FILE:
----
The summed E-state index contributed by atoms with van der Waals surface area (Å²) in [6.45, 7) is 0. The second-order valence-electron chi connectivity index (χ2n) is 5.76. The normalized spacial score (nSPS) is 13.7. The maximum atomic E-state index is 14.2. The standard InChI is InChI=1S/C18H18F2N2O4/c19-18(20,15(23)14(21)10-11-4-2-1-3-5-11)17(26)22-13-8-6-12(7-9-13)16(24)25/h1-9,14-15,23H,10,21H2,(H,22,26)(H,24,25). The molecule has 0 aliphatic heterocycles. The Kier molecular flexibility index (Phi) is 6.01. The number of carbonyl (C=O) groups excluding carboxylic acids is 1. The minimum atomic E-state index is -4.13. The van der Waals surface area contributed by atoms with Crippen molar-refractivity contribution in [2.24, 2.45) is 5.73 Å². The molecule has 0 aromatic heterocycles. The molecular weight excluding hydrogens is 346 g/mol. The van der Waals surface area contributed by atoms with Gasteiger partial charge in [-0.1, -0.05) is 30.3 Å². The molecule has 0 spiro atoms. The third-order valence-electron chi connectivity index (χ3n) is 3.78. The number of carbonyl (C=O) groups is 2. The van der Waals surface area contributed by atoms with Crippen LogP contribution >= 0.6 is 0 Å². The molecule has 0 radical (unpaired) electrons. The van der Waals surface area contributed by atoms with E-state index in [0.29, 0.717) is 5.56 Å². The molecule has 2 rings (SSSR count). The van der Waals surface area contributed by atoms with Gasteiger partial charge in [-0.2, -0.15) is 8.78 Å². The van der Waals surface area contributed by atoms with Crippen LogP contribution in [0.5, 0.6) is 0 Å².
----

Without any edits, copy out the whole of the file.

The summed E-state index contributed by atoms with van der Waals surface area (Å²) in [6.45, 7) is 0. The second-order valence-electron chi connectivity index (χ2n) is 5.76. The normalized spacial score (nSPS) is 13.7. The maximum atomic E-state index is 14.2. The standard InChI is InChI=1S/C18H18F2N2O4/c19-18(20,15(23)14(21)10-11-4-2-1-3-5-11)17(26)22-13-8-6-12(7-9-13)16(24)25/h1-9,14-15,23H,10,21H2,(H,22,26)(H,24,25). The molecule has 0 aliphatic heterocycles. The Kier molecular flexibility index (Phi) is 6.01. The number of carbonyl (C=O) groups excluding carboxylic acids is 1. The minimum atomic E-state index is -4.13. The van der Waals surface area contributed by atoms with Crippen molar-refractivity contribution in [2.24, 2.45) is 5.73 Å². The molecule has 0 aromatic heterocycles. The molecular weight excluding hydrogens is 346 g/mol. The van der Waals surface area contributed by atoms with Gasteiger partial charge in [-0.1, -0.05) is 30.3 Å². The molecule has 0 spiro atoms. The third-order valence-electron chi connectivity index (χ3n) is 3.78. The number of carbonyl (C=O) groups is 2. The van der Waals surface area contributed by atoms with Crippen LogP contribution >= 0.6 is 0 Å². The molecule has 0 radical (unpaired) electrons. The van der Waals surface area contributed by atoms with E-state index in [0.29, 0.717) is 5.56 Å². The molecule has 2 rings (SSSR count). The van der Waals surface area contributed by atoms with Gasteiger partial charge in [-0.2, -0.15) is 8.78 Å². The van der Waals surface area contributed by atoms with Crippen LogP contribution in [0.5, 0.6) is 0 Å².